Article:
30Impairments Recognizing Impairments A long-lived tangible asset is impaired when a company is not able to recover the asset’s carrying amount either through using it or by selling it.On an annual basis, companies review the asset for indicators of impairments—that is, a decline in the asset’s cash-generating ability through use or sale.LO 5 Explain the accounting issues related to asset impairment.
31Impairments Recognizing Impairments If impairment indicators are present, then an impairment test must be conducted.Illustration 11-15LO 5
32ImpairmentsExample: Assume that Cruz Company performs an impairment test for its equipment. The carrying amount of Cruz’s equipment is $200,000, its fair value less costs to sell is $180,000, and its value-in-use is $205,000.Illustration 11-15$200,000$205,000No Impairment$180,000$205,000LO 5
33ImpairmentsExample: Assume the same information for Cruz Company except that the value-in-use of Cruz’s equipment is $175,000 rather than $205,000.$20,000 Impairment LossIllustration 11-15$200,000$180,000$180,000$175,000LO 5
34ImpairmentsExample: Assume the same information for Cruz Company except that the value-in-use of Cruz’s equipment is $175,000 rather than $205,000.$20,000 Impairment LossIllustration 11-15$200,000$180,000Cruz makes the following entry to record the impairment loss.Loss on Impairment 20,000Accumulated Depreciation—Equipment 20,000LO 5
35Impairments Impairments Illustrations Case 1 At December 31, 2011, Hanoi Company has equipment with a cost of VND26,000,000, and accumulated depreciation of VND12,000,000. The equipment has a total useful life of four years with a residual value of VND2,000,000. The following information relates to this equipment.The equipment’s carrying amount at December 31, 2011, is VND14,000,000 (VND26,000,000 VND12,000,000).Hanoi uses straight-line depreciation. Depreciation was VND6,000,000 for 2011 and is recorded.Hanoi has determined that the recoverable amount for this asset at December 31, 2011, is VND11,000,000.The remaining useful life after December 31, 2011, is two years.LO 5
36ImpairmentsCase 1: Hanoi records the impairment on its equipment at December 31, 2011, as follows.VND3,000,000 Impairment LossIllustration 11-15VND14,000,000VND11,000,000Loss on Impairment 3,000,000Accumulated Depreciation—Equipment 3,000,000LO 5
37Impairments Equipment VND 26,000,000 Less: Accumulated Depreciation-Equipment 15,000,000Carrying value (Dec. 31, 2011) VND 11,000,000Hanoi Company determines that the equipment’s total useful life has not changed (remaining useful life is still two years). However, the estimated residual value of the equipment is now zero. Hanoi continues to use straight-line depreciation and makes the following journal entry to record depreciation for 2012.Depreciation Expense 5,500,000Accumulated Depreciation—Equipment 5,500,000LO 5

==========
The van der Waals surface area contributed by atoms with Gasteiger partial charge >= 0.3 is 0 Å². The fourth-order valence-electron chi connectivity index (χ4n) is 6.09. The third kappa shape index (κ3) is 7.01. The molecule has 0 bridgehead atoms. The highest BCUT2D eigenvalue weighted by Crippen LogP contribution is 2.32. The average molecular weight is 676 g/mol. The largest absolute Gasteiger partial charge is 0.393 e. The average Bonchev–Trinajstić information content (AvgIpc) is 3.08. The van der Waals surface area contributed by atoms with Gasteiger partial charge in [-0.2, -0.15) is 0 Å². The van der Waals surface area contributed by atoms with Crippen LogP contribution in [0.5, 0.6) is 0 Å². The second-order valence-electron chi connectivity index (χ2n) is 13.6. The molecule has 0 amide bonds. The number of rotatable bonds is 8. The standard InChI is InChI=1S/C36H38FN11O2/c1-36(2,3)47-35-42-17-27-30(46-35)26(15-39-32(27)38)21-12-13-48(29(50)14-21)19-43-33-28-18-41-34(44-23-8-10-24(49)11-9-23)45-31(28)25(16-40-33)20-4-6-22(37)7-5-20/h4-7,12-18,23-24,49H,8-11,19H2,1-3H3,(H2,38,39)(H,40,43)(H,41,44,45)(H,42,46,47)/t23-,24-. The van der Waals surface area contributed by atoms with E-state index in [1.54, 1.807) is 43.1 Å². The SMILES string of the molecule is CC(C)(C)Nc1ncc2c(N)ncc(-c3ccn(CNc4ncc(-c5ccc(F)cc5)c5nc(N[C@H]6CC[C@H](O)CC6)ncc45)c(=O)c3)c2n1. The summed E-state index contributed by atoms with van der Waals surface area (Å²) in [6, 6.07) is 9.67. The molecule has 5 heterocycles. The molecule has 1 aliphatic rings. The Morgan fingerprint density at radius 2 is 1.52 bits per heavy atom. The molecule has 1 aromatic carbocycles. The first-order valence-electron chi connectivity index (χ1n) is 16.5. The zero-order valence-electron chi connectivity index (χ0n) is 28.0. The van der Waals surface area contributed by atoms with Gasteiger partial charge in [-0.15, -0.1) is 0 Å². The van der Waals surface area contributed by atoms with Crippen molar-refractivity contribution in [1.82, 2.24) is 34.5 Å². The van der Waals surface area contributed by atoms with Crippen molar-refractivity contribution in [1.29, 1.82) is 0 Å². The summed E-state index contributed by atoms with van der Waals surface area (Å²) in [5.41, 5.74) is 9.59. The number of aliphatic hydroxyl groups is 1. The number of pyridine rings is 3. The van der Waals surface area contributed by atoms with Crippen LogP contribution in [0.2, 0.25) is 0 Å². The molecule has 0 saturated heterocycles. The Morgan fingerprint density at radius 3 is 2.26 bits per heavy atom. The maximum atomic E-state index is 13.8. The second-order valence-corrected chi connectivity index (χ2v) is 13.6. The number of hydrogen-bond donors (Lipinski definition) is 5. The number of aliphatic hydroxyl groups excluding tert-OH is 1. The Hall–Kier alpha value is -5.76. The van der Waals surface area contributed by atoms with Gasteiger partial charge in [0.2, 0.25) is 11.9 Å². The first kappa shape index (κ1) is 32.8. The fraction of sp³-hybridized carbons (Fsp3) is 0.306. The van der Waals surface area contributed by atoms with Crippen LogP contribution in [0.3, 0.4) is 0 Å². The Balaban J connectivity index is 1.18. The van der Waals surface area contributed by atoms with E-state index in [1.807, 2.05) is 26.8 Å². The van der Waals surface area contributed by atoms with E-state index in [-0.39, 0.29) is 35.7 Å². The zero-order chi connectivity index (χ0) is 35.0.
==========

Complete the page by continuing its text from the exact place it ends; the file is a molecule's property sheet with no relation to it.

38Impairments Impairments Illustrations Case 2 At the end of 2010, Verma Company tests a machine for impairment. The machine has a carrying amount of $200,000. It has an estimated remaining useful life of five years. Because there is little market-related information on which to base a recoverable amount based on fair value, Verma determines the machine’s recoverable amount should be based on value-in-use. Verma uses a discount rate of 8 percent. Verma’s analysis indicates that its future cash flows will be $40,000 each year for five years, and it will receive a residual value of $10,000 at the end of the five years. It is assumed that all cash flows occur at the end of the year.Illustration 11-16LO 5
39ImpairmentsCase 2: Computation of the impairment loss on the machine at the end of 2010.$33,486 Impairment LossIllustration 11-15$200,000$166,514Unknown$166,514LO 5
40ImpairmentsCase 2: Computation of the impairment loss on the machine at the end of 2010.$33,486 Impairment LossIllustration 11-15$200,000$166,514Loss on Impairment 33,486Accumulated Depreciation—Machine 33,486Unknown$166,514LO 5
41Impairments Reversal of Impairment Loss Illustration: Tan Company purchases equipment on January 1, 2010, for $300,000, useful life of three years, and no residual value.At December 31, 2010, Tan records an impairment loss of $20,000.Loss on Impairment 20,000Accumulated Depreciation—Equipment 20,000LO 5